Abstract

Social, political, and economic transformations contributed to redefine gender roles at the beginning of the twentieth century. In Latin America, Alfonsina Storni (1889-1938), Gabriela Mistral (1892-1957) and Silvina Ocampo (1906-1993) produced a hybrid narrative that challenged heteronormative conventions. In dialogue with a global realignment, they advocated for the rights of mestiza, indigenous, and working class subjects. This thesis proposes that the authors participated in a worldwide transformation that established women as historical agents. The research incorporates poems, essays, and short stories to map the emergence of independent, clever, and ambiguous models of femininity. They deployed traditional archetypes, such as the Virgin Mary, and modern subjectivities to contest the social norms that underpin patriarchy. Storni, Mistral, and Ocampo transgressed and redefined social hierarchies inherited from intellectual elites representing underprivileged populations. We observe a crosspollination of journalism and literature that includes corporeal and mystical elements. These authors actively fought for gender equality and became influential cultural producers. Mistral, for instance, was the first Latin American writer to win the Nobel Prize in Literature. Their achievements inspire and encourage contemporary Latino women to challenge social norms and become cultural producers.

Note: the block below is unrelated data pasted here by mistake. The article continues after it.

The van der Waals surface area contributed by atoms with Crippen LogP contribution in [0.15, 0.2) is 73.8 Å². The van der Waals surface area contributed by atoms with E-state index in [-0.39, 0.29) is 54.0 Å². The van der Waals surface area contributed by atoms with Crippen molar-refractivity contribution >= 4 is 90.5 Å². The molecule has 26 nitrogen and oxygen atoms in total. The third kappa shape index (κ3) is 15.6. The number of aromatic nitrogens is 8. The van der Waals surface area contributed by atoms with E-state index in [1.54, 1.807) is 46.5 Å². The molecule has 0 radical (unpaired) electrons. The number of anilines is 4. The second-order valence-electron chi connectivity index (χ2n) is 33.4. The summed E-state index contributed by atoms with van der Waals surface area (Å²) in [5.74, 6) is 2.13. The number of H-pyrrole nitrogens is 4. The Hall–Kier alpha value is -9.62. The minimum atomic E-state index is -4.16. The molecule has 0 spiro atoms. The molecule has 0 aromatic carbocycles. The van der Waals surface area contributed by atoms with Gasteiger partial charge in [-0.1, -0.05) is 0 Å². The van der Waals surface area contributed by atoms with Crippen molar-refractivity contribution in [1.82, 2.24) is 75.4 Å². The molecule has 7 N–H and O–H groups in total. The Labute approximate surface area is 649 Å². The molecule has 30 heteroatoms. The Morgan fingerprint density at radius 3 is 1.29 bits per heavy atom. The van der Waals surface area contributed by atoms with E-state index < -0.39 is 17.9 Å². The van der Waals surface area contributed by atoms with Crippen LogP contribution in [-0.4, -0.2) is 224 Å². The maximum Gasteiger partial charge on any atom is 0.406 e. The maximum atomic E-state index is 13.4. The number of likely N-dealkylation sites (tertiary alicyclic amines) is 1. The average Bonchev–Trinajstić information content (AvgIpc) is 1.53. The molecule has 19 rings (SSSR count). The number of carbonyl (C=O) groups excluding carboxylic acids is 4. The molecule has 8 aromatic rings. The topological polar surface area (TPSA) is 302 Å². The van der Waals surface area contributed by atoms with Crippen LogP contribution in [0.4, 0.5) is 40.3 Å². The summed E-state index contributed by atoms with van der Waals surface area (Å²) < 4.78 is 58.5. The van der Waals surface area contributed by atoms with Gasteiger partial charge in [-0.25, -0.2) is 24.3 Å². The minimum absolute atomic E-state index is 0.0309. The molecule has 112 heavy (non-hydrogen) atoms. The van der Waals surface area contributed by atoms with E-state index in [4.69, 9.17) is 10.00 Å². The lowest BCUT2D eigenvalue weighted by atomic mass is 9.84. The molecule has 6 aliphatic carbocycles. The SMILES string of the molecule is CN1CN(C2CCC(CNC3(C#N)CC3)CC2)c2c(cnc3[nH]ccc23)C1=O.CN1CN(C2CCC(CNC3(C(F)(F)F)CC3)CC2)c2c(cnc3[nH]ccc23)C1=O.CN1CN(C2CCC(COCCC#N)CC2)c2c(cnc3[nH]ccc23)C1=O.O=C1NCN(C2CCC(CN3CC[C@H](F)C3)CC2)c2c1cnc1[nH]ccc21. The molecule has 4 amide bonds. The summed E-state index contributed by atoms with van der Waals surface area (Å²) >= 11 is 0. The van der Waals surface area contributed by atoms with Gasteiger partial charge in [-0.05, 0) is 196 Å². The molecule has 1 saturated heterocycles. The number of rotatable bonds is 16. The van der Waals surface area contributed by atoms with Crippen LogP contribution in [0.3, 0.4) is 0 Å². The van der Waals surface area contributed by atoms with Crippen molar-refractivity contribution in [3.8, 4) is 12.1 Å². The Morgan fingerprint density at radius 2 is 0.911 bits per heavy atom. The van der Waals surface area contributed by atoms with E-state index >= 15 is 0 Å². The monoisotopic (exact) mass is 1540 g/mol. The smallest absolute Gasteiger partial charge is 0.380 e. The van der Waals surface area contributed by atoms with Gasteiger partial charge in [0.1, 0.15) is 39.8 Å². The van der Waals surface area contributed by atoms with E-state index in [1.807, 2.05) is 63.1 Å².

Notes

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Graduation Date

2019

Semester

Fall

Advisor

Izquierdo Jimenez, Lucas

Degree

Master of Arts (M.A.)

College

College of Arts and Humanities

Department

Modern Languages

Degree Program

Spanish

Format

application/pdf

Identifier

CFE0007758

URL

http://purl.fcla.edu/fcla/etd/CFE0007758

Language

Spanish

Release Date

June 2020

Length of Campus-only Access

1 year

Access Status

Masters Thesis (Campus-only Access)

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